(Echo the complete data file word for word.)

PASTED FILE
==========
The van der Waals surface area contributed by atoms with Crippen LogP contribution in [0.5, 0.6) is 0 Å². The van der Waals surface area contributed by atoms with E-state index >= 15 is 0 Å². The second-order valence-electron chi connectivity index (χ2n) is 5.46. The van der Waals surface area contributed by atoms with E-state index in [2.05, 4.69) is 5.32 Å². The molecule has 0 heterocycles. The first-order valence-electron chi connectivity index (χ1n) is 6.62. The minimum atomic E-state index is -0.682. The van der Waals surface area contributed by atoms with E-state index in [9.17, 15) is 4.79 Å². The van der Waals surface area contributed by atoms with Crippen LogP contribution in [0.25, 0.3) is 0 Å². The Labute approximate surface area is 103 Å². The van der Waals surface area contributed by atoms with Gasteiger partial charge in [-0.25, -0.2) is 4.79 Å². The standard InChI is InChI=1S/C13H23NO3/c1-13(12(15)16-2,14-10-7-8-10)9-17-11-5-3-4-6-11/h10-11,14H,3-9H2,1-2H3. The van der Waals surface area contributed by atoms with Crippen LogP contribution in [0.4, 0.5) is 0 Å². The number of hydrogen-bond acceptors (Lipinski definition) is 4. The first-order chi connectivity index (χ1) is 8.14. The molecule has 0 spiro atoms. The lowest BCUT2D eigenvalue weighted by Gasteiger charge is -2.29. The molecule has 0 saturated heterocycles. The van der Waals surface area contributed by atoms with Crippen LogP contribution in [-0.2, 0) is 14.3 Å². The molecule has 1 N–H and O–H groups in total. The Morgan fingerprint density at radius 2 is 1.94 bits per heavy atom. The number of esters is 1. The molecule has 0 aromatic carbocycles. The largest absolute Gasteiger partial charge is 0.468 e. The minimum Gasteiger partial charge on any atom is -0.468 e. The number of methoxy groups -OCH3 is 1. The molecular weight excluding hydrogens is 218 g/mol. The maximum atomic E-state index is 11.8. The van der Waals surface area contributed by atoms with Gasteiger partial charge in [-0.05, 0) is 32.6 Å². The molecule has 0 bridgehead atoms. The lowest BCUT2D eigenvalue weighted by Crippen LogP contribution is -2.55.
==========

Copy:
The van der Waals surface area contributed by atoms with Crippen LogP contribution in [0.5, 0.6) is 0 Å². The van der Waals surface area contributed by atoms with E-state index >= 15 is 0 Å². The second-order valence-electron chi connectivity index (χ2n) is 5.46. The van der Waals surface area contributed by atoms with E-state index in [2.05, 4.69) is 5.32 Å². The molecule has 0 heterocycles. The first-order valence-electron chi connectivity index (χ1n) is 6.62. The minimum atomic E-state index is -0.682. The van der Waals surface area contributed by atoms with E-state index in [9.17, 15) is 4.79 Å². The van der Waals surface area contributed by atoms with Crippen LogP contribution in [0.25, 0.3) is 0 Å². The Labute approximate surface area is 103 Å². The van der Waals surface area contributed by atoms with Gasteiger partial charge in [-0.25, -0.2) is 4.79 Å². The standard InChI is InChI=1S/C13H23NO3/c1-13(12(15)16-2,14-10-7-8-10)9-17-11-5-3-4-6-11/h10-11,14H,3-9H2,1-2H3. The van der Waals surface area contributed by atoms with Crippen LogP contribution in [0.4, 0.5) is 0 Å². The number of hydrogen-bond acceptors (Lipinski definition) is 4. The first-order chi connectivity index (χ1) is 8.14. The molecule has 0 spiro atoms. The lowest BCUT2D eigenvalue weighted by Gasteiger charge is -2.29. The molecule has 0 saturated heterocycles. The van der Waals surface area contributed by atoms with Crippen LogP contribution in [-0.2, 0) is 14.3 Å². The molecule has 1 N–H and O–H groups in total. The Morgan fingerprint density at radius 2 is 1.94 bits per heavy atom. The number of esters is 1. The molecule has 0 aromatic carbocycles. The largest absolute Gasteiger partial charge is 0.468 e. The minimum Gasteiger partial charge on any atom is -0.468 e. The number of methoxy groups -OCH3 is 1. The molecular weight excluding hydrogens is 218 g/mol. The maximum atomic E-state index is 11.8. The van der Waals surface area contributed by atoms with Gasteiger partial charge in [-0.05, 0) is 32.6 Å². The molecule has 0 bridgehead atoms. The lowest BCUT2D eigenvalue weighted by Crippen LogP contribution is -2.55.